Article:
Lenses / Re: TSE + Macro?
« on: January 30, 2014, 06:37:51 PM »
Yes,  My TS-E 24 mm. F/ 3.5 L MK II is great for Macro Photos too, This Lens have Min. Focus Distant = 0.21 M or 0.69 FT. That great for the Macro of Flowers in this distant.

I took these with a 24mm TS-EII and a 1.4xIII extender. None are crops.

Kinda want to try a 90mm TS-E... :)

Photography Technique / Re: " Back Light Macro Tricks"
« on: January 28, 2014, 06:38:24 AM »
Request to every one who is posting their awesome back lit macro shots: please share the settings used, especially the flash power settings ... it will be very helpful for people like me. Thanks.

No flash used in the photo I posted.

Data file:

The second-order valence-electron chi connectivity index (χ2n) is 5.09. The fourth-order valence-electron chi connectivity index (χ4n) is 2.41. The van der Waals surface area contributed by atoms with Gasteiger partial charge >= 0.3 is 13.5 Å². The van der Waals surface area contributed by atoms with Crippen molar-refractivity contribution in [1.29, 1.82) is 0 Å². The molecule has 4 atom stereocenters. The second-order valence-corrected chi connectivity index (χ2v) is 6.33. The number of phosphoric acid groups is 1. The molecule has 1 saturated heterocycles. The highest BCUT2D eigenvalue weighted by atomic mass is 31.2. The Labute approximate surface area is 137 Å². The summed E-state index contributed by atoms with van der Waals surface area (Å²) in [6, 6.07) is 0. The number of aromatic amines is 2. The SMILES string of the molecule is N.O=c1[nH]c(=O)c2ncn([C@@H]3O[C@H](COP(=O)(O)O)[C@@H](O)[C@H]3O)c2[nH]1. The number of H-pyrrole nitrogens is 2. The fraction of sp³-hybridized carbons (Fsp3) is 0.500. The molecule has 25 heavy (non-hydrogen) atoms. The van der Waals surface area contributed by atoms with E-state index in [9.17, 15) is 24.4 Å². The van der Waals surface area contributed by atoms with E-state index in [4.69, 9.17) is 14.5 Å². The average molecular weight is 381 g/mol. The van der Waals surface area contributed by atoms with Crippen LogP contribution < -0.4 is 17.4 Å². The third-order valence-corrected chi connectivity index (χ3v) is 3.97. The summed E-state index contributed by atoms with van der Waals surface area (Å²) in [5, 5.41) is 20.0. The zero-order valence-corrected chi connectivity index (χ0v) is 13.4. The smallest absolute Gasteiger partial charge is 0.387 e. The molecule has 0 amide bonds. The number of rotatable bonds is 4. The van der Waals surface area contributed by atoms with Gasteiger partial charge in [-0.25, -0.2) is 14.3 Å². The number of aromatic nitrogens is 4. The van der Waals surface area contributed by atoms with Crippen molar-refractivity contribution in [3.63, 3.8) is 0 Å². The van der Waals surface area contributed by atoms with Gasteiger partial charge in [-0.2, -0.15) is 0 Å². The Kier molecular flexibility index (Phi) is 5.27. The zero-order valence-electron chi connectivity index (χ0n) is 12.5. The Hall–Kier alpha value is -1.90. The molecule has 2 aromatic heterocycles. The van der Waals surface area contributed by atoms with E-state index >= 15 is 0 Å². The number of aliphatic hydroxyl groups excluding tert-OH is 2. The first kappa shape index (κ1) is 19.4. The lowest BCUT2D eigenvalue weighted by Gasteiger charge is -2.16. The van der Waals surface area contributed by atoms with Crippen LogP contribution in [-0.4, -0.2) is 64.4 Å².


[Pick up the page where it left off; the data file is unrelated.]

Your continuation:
Photography Technique / Re: " Back Light Macro Tricks"
« on: January 27, 2014, 10:59:53 AM »
Wow, Beautiful Picture, Dear danski0224.
Thanks for post here to let us see the great picture like this.

I took that one late in the day last fall. Just happened to look down, on my way out, and noticed how the sun was illuminating some leaves. I think it is some sort of ground cover. If not, seedlings that preferred to stay low to the ground :) I'm not a plant expert.

Had to bust out the camera and take a couple of pictures. A couple turned out nicely.

Photography Technique / Re: " Back Light Macro Tricks"
« on: January 27, 2014, 09:22:21 AM »
I can play too :)

Software & Accessories / Re: Macro and Tripods and offset
« on: January 26, 2014, 09:16:46 AM »
It is very easy to lose sight of the overall cost of things when you just keep adding another piece or two (snip)

Very true.

Business of Photography/Videography / Re: Freelance gear suggestions?
« on: January 26, 2014, 08:55:36 AM »